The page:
The nameless person that picked me up was a real Samaritan. I didn’t know who he was and still don’t, but I’m sure I got plenty of blood in his car. The hospital was only a mile or so away, and we started off for the emergency room. My vision started to get really bright. I started getting light headed, and I told the guy my name and then I passed out. I woke up in the shrubs outside the emergency room, with the nameless guy and a couple of hospital workers trying to get me up. I had lost control of my bladder and was quite a mess. I finally got into the ER and was lying in an examining room waiting for a doctor to fix me up. My arm was throbbing and my wrist was hurting, but no one came to work on me. I lay there for what seemed like hours. I reached over and grabbed some gauze to dress my wrist. My nylon jacket couldn’t hold any more blood and was starting to drip. A hospital worked finally comes in to ask me questions and I tell them who I am and that my parents are out of town. I give them my brothers phone number and they call him. The next thing I hear is the sounds of doctors frantically working on a patient. My brother walks into my curtained off area and he looked like he’d seen a ghost. He tells me that just as he got to the hospital, one of his neighbors pulls up with his kid in the bed of his pickup truck. He’d been in a motorcycle accident. My brother helped carry him in and could tell he was dead. To top it all off, the boys name was also Chad.

Finally they get someone in there to stitch me up and take some X-rays. Sure enough, my arm was broken. It was broken so badly that it would require surgery to fix. That surgery wouldn’t happen until Tuesday due mainly in part to what happened next. When my Mom and Dad finally arrived, I began to speak in gibberish. I knew what I was trying to say, but my mouth wasn’t producing the right sounds. I was given an IV and rushed to a hospital in Nashville where I was placed in special care. By the time I arrived at the hospital, the drugs had done their job and I could speak again. I had suffered a pretty bad contusion (an injury causing the brain to swell).  Five days later I get out of the hospital and begin my therapy. A year later, the hardware was removed from my arm and all was normal again. At least for 12 years…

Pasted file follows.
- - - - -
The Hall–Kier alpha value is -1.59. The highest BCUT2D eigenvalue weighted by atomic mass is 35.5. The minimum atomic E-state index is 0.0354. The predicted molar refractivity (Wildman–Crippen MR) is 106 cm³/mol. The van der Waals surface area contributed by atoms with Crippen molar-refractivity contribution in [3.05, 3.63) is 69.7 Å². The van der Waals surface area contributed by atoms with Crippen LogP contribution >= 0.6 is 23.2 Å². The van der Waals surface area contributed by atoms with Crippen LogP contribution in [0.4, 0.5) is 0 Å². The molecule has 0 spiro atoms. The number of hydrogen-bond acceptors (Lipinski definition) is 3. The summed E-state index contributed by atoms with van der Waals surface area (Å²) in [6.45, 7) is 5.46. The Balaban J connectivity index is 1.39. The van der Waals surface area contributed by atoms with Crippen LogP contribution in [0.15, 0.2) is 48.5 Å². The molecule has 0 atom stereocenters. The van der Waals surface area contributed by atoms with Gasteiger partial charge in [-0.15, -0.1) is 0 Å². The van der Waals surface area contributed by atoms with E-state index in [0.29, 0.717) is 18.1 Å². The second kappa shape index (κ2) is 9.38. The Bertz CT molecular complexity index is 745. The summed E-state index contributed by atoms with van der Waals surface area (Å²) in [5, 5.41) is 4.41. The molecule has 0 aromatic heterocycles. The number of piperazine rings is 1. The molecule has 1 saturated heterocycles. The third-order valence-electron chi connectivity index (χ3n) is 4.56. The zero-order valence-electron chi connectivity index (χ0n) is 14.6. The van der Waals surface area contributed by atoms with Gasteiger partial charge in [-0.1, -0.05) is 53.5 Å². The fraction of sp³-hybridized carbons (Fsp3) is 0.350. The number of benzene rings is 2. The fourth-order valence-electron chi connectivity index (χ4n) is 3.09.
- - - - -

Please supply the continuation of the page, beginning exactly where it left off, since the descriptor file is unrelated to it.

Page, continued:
I had always wanted another bike, but memories of my last ride and the fact that my wife and family would greatly disapprove kept me away from two-wheeled travel. Years passed and every time I would see a bike go by I’d always envy that person. Why did their wife let them ride? What powers of persuasion do they have that I’m lacking? More time passed and I settled into a comfortable life. My old SUV was paid for, and it got me to work and back safely, but it wasn’t very fun to drive. After owning a number of go fast cars made in limited quantities I was in love with high performance vehicles. The thrill of rapid acceleration, the grab or world-class brakes, the force of a hard corner.  The old SUV wasn’t cutting it. I used to drive for fun and would rack up about 30,000 miles per year with most of that being joy riding in the country blasting the radio. It made me feel alive. There’s something about sitting behind a desk for 8 hours, and coming home to a cushy La-Z-Boy for the remainder of the day that just seems to make you feel like there has to be more to life.

I knew I couldn’t approach any car with decent performance for anywhere under $30,000, and since the wife and I were trying to trim the budget, not expand it, a high performance car was out of the question. I told my wife I was considering getting another bike. That went over like a stripper at ladies church social. Much fighting and gnashing of teeth took place and against my better judgment, I rushed out the next Saturday to buy my bike. I decided to do it right this time and get some training before I rode off into the sunset. I put a whopping 200 miles on the bike and never took it out of the neighborhood! I am sure the neighbors wondered what the heck I was doing riding in circles for hours on end. I completed the MSF course a couple of weeks later, ordered a nice jacket, and hit the road.